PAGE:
Report finds ‘workforce crisis’ is causing long waits for mental health care in Massachusetts

A new report suggests a “workforce crisis” is affecting mental health care in Massachusetts, leading to longer waits for outpatient treatment and fewer people receiving care.

The Association for Behavioral Healthcare report released Tuesday said the average wait time in the state for an initial mental health assessment by a licensed clinician is over two months. He found that more licensed clinicians leave their positions than are hired.

The report’s findings were based on surveys of 37 agencies that represent 124 outpatient clinic sites across Massachusetts. The clinic sites served nearly 93,000 people in the 12 months leading up to the polls last October and November.

Almost all clinics reported increased wait times with nearly 14,000 people on waiting lists. According to the report, the average wait for an assessment or therapy for children and young people was three weeks longer than for adults. Clinics also reported serving 11% fewer people in 2021 than before the coronavirus pandemic began, despite COVID’s growing demand for mental health services.

“Access to outpatient mental health services continues to decline,” the report said. “Without substantial new private and public sector investment and the implementation of bold strategies, access will fall further and result in a system-ending labor shortage for ambulatory care and health services. acute mental.”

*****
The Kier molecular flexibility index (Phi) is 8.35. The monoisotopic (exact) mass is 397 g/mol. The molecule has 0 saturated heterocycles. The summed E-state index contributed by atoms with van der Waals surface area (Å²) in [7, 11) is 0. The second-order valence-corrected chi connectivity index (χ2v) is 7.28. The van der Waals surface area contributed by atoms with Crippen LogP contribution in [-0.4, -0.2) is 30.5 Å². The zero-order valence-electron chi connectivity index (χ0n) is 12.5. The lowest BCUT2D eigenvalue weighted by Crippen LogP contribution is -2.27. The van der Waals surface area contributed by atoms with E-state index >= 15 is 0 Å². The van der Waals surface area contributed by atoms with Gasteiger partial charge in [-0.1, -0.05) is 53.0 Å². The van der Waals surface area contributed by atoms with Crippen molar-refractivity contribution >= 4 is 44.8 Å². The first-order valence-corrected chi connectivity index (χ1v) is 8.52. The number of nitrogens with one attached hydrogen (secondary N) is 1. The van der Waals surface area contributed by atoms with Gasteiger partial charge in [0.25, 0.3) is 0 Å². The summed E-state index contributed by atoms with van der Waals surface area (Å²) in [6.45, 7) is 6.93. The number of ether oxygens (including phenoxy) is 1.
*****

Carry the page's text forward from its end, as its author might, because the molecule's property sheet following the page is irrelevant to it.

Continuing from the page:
The factor that largely explains the long waits, according to the survey, was the shrinking workforce. The report found that for every 10 master’s-level mental health clinicians hired, 13 similarly qualified clinicians left in 2021. Nearly half of outpatient clinics said it took at least nine months to fill an Independent Certified Clinician position. ABH members reported that each clinician served at least 40 people and that many left their jobs because of salaries.

“We’re concerned that what the data is showing us is that maybe a generation of people just did the math and decided they didn’t want to get into this field,” said Lydia Conley, president and CEO of the Association for Behavioral Health Care. “That’s what was so concerning about the study – is it the harbinger of a really significant impact on the delivery system right now?”

Conley said many clinicians leave clinics to work in acute care hospitals, where salaries are often higher. The state has also increased the number of acute psychiatric hospital beds in response to a dramatic increase in the number of mental health patients admitted to hospital emergency rooms. But Conley said it contributed to worker shortages by creating “a potential revolving door” for workers to travel to more acute settings, leaving outpatient clinics with fewer resources and fewer staff.

“This pressure from ER boarding is causing new beds to be created, and beds are badly needed, but what it does is redirect that shrinking workforce to those settings” , Conley said. “So if we don’t do anything to really rethink outpatient services and invest in outpatient services, we’re never going to address the root cause of boarding school.”

Conley said the state has made efforts to improve mental health care, pointing to new legislation and Gov. Charlie Baker’s “Roadmap for Behavioral Health Reform,” which called for the creation of mental health centers. community and emergency care for mental health. The ABH report said the state’s efforts provide “solid frameworks on which to build.”

The report made several recommendations, including rebalancing health spending toward behavioral health and primary care and increasing repayment rates and student loan repayment programs for some clinicians.

Additionally, the report called for greater transparency from commercial insurers about reimbursement rates to clinicians and enabled them to provide a more comprehensive assessment of the state’s mental health workforce.

Michael A. Bynum